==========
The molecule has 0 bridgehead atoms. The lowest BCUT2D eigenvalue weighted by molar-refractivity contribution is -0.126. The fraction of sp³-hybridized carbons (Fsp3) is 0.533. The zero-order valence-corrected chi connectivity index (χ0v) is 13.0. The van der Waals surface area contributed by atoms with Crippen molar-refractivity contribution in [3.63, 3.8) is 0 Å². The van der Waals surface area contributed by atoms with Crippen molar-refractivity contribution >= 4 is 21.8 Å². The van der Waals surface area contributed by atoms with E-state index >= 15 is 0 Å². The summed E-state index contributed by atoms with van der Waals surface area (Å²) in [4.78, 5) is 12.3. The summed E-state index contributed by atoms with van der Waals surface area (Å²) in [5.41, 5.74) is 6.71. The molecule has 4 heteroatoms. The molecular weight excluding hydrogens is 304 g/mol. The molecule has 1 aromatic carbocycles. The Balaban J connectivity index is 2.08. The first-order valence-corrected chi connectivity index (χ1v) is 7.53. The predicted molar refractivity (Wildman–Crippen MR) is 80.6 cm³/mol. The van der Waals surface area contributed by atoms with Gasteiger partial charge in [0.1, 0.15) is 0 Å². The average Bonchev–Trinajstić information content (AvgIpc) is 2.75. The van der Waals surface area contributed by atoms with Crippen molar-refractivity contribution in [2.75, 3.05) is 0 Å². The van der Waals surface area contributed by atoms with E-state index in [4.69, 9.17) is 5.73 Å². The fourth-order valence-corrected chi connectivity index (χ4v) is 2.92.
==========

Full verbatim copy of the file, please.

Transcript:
The molecule has 0 bridgehead atoms. The lowest BCUT2D eigenvalue weighted by molar-refractivity contribution is -0.126. The fraction of sp³-hybridized carbons (Fsp3) is 0.533. The zero-order valence-corrected chi connectivity index (χ0v) is 13.0. The van der Waals surface area contributed by atoms with Crippen molar-refractivity contribution in [3.63, 3.8) is 0 Å². The van der Waals surface area contributed by atoms with Crippen molar-refractivity contribution >= 4 is 21.8 Å². The van der Waals surface area contributed by atoms with E-state index >= 15 is 0 Å². The summed E-state index contributed by atoms with van der Waals surface area (Å²) in [4.78, 5) is 12.3. The summed E-state index contributed by atoms with van der Waals surface area (Å²) in [5.41, 5.74) is 6.71. The molecule has 4 heteroatoms. The molecular weight excluding hydrogens is 304 g/mol. The molecule has 1 aromatic carbocycles. The Balaban J connectivity index is 2.08. The first-order valence-corrected chi connectivity index (χ1v) is 7.53. The predicted molar refractivity (Wildman–Crippen MR) is 80.6 cm³/mol. The van der Waals surface area contributed by atoms with Gasteiger partial charge in [0.1, 0.15) is 0 Å². The average Bonchev–Trinajstić information content (AvgIpc) is 2.75. The van der Waals surface area contributed by atoms with Crippen molar-refractivity contribution in [2.75, 3.05) is 0 Å². The van der Waals surface area contributed by atoms with E-state index in [4.69, 9.17) is 5.73 Å². The fourth-order valence-corrected chi connectivity index (χ4v) is 2.92.